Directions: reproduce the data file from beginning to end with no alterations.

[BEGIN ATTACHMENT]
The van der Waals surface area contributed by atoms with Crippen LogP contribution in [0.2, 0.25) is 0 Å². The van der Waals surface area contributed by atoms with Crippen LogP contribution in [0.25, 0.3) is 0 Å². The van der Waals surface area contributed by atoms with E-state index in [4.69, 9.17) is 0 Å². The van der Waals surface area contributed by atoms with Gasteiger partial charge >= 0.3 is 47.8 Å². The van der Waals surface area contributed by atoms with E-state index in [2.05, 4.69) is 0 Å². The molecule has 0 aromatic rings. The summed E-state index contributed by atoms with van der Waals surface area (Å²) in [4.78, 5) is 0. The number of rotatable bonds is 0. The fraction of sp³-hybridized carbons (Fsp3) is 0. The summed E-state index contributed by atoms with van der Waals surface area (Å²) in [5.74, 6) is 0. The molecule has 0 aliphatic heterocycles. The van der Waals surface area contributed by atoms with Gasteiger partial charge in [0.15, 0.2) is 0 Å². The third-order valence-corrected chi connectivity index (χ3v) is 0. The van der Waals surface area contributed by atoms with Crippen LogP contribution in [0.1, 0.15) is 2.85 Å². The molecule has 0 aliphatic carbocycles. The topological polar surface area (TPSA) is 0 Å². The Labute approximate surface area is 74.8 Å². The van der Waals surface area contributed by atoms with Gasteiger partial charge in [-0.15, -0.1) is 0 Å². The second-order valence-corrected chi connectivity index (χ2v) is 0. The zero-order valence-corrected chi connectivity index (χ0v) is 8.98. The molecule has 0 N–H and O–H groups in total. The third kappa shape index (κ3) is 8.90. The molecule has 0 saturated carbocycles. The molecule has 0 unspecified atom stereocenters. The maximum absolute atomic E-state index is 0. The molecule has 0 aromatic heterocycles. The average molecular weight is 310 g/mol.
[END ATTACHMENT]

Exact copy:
The van der Waals surface area contributed by atoms with Crippen LogP contribution in [0.2, 0.25) is 0 Å². The van der Waals surface area contributed by atoms with Crippen LogP contribution in [0.25, 0.3) is 0 Å². The van der Waals surface area contributed by atoms with E-state index in [4.69, 9.17) is 0 Å². The van der Waals surface area contributed by atoms with Gasteiger partial charge >= 0.3 is 47.8 Å². The van der Waals surface area contributed by atoms with E-state index in [2.05, 4.69) is 0 Å². The molecule has 0 aromatic rings. The summed E-state index contributed by atoms with van der Waals surface area (Å²) in [4.78, 5) is 0. The number of rotatable bonds is 0. The fraction of sp³-hybridized carbons (Fsp3) is 0. The summed E-state index contributed by atoms with van der Waals surface area (Å²) in [5.74, 6) is 0. The molecule has 0 aliphatic heterocycles. The van der Waals surface area contributed by atoms with Gasteiger partial charge in [0.15, 0.2) is 0 Å². The third-order valence-corrected chi connectivity index (χ3v) is 0. The van der Waals surface area contributed by atoms with Crippen LogP contribution in [0.1, 0.15) is 2.85 Å². The molecule has 0 aliphatic carbocycles. The topological polar surface area (TPSA) is 0 Å². The Labute approximate surface area is 74.8 Å². The van der Waals surface area contributed by atoms with Gasteiger partial charge in [-0.15, -0.1) is 0 Å². The second-order valence-corrected chi connectivity index (χ2v) is 0. The zero-order valence-corrected chi connectivity index (χ0v) is 8.98. The molecule has 0 N–H and O–H groups in total. The third kappa shape index (κ3) is 8.90. The molecule has 0 saturated carbocycles. The molecule has 0 unspecified atom stereocenters. The maximum absolute atomic E-state index is 0. The molecule has 0 aromatic heterocycles. The average molecular weight is 310 g/mol.